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Article 6 of the European Convention on Human Rights lays down as one of the guarantees of a fair trial the requirement that proceedings should take place within a "reasonable time". In terms of numbers, this consideration alone has been the subject of almost one-third of the judgments delivered by the Court since 1 968.
Much can be learnt from the wealth of case-law produced, founded on a wide interpretation of the procedures that are subject to this need for rapidity. In terms of quality, the right to a reasonable time-limit in legal proceedings is an original and fundamental element of the Convention and its supervisory mechanism. By creating a genuine right for the public to have cases heard within a reasonable time, and by imposing sanctions on states which fail to observe this condition, the European human rights protection system has played a decisive role in fighting against the sometimes excessive time required to obtain justice on the European continent.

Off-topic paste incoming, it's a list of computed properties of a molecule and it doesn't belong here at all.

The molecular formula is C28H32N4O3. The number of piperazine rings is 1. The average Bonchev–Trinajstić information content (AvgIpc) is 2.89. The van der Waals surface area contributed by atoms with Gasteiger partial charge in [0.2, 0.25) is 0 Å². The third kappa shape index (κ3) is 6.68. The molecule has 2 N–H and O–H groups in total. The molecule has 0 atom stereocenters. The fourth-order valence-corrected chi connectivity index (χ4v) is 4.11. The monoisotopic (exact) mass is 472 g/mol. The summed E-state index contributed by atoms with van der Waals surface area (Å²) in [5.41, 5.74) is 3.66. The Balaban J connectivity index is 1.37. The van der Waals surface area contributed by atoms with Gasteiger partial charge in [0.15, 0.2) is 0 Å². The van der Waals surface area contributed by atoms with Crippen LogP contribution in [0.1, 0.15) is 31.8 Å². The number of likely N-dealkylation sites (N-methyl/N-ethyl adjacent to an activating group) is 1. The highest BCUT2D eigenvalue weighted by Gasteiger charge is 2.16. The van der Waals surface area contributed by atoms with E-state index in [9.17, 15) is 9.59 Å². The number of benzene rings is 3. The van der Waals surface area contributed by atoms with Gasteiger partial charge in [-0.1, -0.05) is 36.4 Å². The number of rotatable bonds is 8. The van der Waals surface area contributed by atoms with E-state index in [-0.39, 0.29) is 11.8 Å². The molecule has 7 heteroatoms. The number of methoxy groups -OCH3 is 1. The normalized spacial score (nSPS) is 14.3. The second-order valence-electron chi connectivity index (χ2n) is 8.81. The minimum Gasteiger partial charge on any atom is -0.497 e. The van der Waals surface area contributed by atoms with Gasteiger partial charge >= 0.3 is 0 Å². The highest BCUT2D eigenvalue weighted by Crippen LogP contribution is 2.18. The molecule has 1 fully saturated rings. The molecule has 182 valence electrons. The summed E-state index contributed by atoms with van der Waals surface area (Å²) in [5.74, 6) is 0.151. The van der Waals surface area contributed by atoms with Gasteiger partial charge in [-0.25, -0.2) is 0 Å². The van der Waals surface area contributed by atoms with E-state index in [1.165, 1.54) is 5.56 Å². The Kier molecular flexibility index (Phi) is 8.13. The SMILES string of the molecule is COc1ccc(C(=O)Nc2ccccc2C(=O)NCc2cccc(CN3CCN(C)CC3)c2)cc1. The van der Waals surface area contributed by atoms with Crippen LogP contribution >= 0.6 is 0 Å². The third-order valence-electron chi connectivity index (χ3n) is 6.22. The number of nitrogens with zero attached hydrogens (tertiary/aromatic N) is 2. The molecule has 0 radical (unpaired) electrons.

In addition, the European Court of Human Rights has obliged member states to set up, within their internal legal systems, public to bring actions against infringements of this right, defining at both European and national level what constitutes a delay which may be unreasonable and thus subject to sanction. The "Human rights files" series is aimed at specialists in European law: lawyers, practitioners and research students. It also constitutes a useful resource for the implementation of the European Convention on Human Rights in the signatory states.